A U.S. Treasury official said the administration had already called “a robust and comprehensive regulatory regime for over-the-counter derivatives, including interest-rate swaps and currency swaps.” Such a regime “would bring all derivatives markets under regulation for the first time, closing the loopholes that allowed risks to build up without oversight or constraints,” the official said. But that wouldn’t deal with short-selling, another Papandreou concern.
On Monday, German agency BaFin, which oversees financial institutions, said an analysis of market data has found no evidence that credit-default swaps have been used to speculate against Greek national debt.
Even so, there is a push in Europe to limit speculation, though no consensus on how to proceed. Mario Draghi, chairman of the Financial Stability Board, a global regulatory body that handles G-20 initiatives, said there is wariness generally among policy makers about the use of credit-default swaps as a speculative instrument.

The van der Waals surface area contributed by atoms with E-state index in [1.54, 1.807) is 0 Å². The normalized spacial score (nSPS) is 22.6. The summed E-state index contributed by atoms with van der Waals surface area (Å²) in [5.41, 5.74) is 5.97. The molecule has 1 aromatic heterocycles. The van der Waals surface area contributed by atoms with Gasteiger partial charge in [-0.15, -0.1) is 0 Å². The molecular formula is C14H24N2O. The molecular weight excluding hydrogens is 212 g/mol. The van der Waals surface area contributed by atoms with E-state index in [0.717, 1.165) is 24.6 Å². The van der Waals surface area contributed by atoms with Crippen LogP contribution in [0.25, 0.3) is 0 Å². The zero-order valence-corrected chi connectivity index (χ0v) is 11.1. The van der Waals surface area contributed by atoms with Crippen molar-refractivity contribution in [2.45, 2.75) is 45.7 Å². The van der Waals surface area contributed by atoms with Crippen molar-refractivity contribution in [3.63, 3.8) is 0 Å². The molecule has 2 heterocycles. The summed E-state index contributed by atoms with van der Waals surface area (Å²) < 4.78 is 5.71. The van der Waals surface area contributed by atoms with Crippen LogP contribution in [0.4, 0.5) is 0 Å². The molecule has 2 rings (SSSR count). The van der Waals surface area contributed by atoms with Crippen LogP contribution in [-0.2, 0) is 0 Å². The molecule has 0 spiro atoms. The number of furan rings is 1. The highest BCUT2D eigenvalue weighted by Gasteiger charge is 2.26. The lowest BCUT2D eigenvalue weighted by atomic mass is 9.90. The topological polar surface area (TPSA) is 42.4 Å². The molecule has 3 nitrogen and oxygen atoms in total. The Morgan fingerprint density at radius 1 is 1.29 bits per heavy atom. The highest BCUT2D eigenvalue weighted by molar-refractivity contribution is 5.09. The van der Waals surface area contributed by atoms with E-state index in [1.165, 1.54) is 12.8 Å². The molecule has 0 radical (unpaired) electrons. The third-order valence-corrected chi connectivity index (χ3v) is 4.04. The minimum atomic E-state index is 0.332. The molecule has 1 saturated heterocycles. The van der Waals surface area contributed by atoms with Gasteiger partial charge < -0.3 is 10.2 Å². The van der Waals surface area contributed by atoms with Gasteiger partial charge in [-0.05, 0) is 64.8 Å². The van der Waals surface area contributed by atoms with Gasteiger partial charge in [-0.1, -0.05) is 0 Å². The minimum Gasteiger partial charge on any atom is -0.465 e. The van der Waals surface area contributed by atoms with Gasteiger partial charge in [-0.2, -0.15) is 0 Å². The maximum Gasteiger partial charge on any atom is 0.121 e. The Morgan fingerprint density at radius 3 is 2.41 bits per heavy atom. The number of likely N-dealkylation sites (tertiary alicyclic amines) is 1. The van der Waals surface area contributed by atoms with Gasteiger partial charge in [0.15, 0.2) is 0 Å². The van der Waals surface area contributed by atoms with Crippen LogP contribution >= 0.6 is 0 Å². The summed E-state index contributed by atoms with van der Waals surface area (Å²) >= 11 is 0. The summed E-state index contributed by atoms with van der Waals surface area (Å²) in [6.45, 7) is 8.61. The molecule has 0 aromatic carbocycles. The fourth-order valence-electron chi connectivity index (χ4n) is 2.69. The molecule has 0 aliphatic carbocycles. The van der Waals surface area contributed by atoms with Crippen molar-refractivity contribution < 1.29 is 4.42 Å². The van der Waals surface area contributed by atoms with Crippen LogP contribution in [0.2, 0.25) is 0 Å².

In the U.S., while there is also concern about CDS contracts, the administration isn’t calling for a ban at this point. Instead, it wants to move standard credit derivatives to clearing platforms and regulated trading venues.
The Securities and Exchange Commission late last month approved curbs on short selling, in which investors try to profit by borrowing shares and selling them.
During 2008, the SEC instituted an emergency ban on a form of short-selling known as a naked short sale. In a naked short sale, the trader never actually borrows the stock.
—David Crawford, Sarah N. Lynch and Fawn Johnson contributed to this article.